[Dshield] DOS by Sorbs?
James C Slora Jr
Jim.Slora at phra.com
Thu Dec 22 14:48:18 GMT 2005
On Thu, 22 Dec 2005 12:58:02 +1300 "martin forest" <martin at forest.gen.nz>
> Is it reasonable to be listed on RBL lists for following rfc's?
Yes and no. There are "damned if you do" RBLs such as Sorbs, and there are
"damned if you don't" RBLs such as RFC-ignorant. Anyone who uses an RBL
should check its policies and history out carefully to see it the RBL
maintainers' philosophical and technical approach is compatible with their
> Have many of you had problems with Sorbs?
I have had occasional problems with domains that use Sorbs as a blocklist.
Anyone who sends NDRs will almost certainly get blacklisted from time to
time on various lists. I get about 25,000 legitimate messages per month, and
about 1.7 million spam and virus message attempts almost entirely from fake
addresses. So any NDR I send has around a 98% chance of going to a bogus
sender if triggered before screening, and still maybe a 5% chance if
triggered after screening. Even if you don't send NDRs the sheer worldwide
volume of bogus email and compromised systems makes it pretty likely you
will end up on someone's blocklist from time to time.
Some RBLs are based purely on theoretical geography, such as ones that list
all USA or APNIC registered addresses. If someone chooses to block based on
those lists, you won't be able to delist your addresses no matter what.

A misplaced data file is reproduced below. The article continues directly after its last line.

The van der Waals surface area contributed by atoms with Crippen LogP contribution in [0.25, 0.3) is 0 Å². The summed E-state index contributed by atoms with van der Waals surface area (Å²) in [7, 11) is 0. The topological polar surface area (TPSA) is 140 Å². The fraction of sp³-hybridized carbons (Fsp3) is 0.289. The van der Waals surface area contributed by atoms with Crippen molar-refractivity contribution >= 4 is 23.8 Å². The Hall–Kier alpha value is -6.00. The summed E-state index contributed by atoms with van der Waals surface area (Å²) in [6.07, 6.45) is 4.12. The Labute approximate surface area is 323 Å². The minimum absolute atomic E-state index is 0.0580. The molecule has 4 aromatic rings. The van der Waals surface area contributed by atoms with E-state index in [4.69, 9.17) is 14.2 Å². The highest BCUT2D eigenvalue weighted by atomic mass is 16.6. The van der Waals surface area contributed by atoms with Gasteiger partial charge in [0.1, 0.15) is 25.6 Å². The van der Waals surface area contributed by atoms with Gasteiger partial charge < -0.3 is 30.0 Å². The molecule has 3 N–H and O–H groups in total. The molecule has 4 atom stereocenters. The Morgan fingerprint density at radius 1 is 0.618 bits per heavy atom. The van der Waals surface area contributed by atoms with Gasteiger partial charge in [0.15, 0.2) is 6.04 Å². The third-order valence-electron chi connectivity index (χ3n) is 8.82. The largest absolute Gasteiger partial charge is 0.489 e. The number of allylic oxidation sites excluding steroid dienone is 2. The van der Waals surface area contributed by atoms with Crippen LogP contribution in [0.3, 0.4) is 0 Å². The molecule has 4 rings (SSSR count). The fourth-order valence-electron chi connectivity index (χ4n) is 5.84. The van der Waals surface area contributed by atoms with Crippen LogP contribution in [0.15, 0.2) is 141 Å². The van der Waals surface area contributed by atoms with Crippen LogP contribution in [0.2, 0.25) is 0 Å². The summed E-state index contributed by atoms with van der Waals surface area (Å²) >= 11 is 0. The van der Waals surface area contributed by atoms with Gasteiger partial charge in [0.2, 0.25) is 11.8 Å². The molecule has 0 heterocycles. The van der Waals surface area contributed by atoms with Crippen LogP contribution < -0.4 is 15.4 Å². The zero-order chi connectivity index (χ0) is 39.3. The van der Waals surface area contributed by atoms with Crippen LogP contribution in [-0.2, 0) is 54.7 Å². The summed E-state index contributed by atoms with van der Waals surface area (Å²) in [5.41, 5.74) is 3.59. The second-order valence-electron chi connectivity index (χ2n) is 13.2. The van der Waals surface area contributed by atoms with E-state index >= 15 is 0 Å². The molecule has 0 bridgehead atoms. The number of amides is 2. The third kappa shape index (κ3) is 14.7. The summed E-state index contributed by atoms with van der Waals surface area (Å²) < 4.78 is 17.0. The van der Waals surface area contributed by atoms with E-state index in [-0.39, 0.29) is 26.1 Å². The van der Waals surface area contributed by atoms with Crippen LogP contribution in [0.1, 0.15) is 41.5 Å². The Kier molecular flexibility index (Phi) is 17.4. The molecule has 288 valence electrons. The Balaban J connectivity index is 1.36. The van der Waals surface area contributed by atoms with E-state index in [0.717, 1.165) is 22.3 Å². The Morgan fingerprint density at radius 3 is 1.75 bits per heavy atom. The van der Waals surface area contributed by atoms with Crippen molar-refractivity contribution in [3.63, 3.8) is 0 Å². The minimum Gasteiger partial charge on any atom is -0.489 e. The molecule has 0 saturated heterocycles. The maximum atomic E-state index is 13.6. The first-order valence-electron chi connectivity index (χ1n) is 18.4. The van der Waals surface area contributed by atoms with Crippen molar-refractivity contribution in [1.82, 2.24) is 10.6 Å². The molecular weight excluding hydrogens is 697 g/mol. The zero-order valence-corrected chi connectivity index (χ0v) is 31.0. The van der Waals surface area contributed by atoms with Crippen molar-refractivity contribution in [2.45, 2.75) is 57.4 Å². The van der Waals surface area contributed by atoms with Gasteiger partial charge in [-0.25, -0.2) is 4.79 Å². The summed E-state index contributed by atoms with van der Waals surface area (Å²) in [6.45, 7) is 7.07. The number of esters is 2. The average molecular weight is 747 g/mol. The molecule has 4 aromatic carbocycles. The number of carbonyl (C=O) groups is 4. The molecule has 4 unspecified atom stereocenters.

Commercial screening services can also compound the problem - if one of
their other customers sends problem mail to a spamtrap, you can find some of
your mail being blocked too. I deal with that problem myself, but it does
not negate the value of the screening service.
> In order for them to remove us from their black list, they want money. Is
Not really. Nearly everyone who gets listed on any RBL tries to get off it,
even if they are pure intentional spammers. So the maintainers got sick of
investigating meritless removal requests for free.
Keep in mind Sorbs does not block your mail so they can't blackmail or
extort money from you. Only people who choose to block mail based on Sorbs'
list can cause any problems for you. It may sound like a tortured beg-off
when Sorbs says they are not responsible for your blocked mail, but their
logic is perfectly compatible with the intent and history of blacklists. If
you block based on an RBL then you, not the RBL maintainers, are choosing to
deny service. If an RBL has too many false positives for their tastes,
people should choose another one.
> Is it normal custom to blacklist without warning?
Definitely normal. Some notify and most (in my experience) don't. Normally
our bounced outbound mail is the first indicator of a problem.
SORBS is way too aggressive for my business tastes so I don't use their
list, but I have no ill will toward them.
The spammers, skiddies, and criminals deserve the venom. It's their fault
everyone is challenged with finding the miniscule amount of legitimate mail
floating on the nonstop stream of SMTP sewage.
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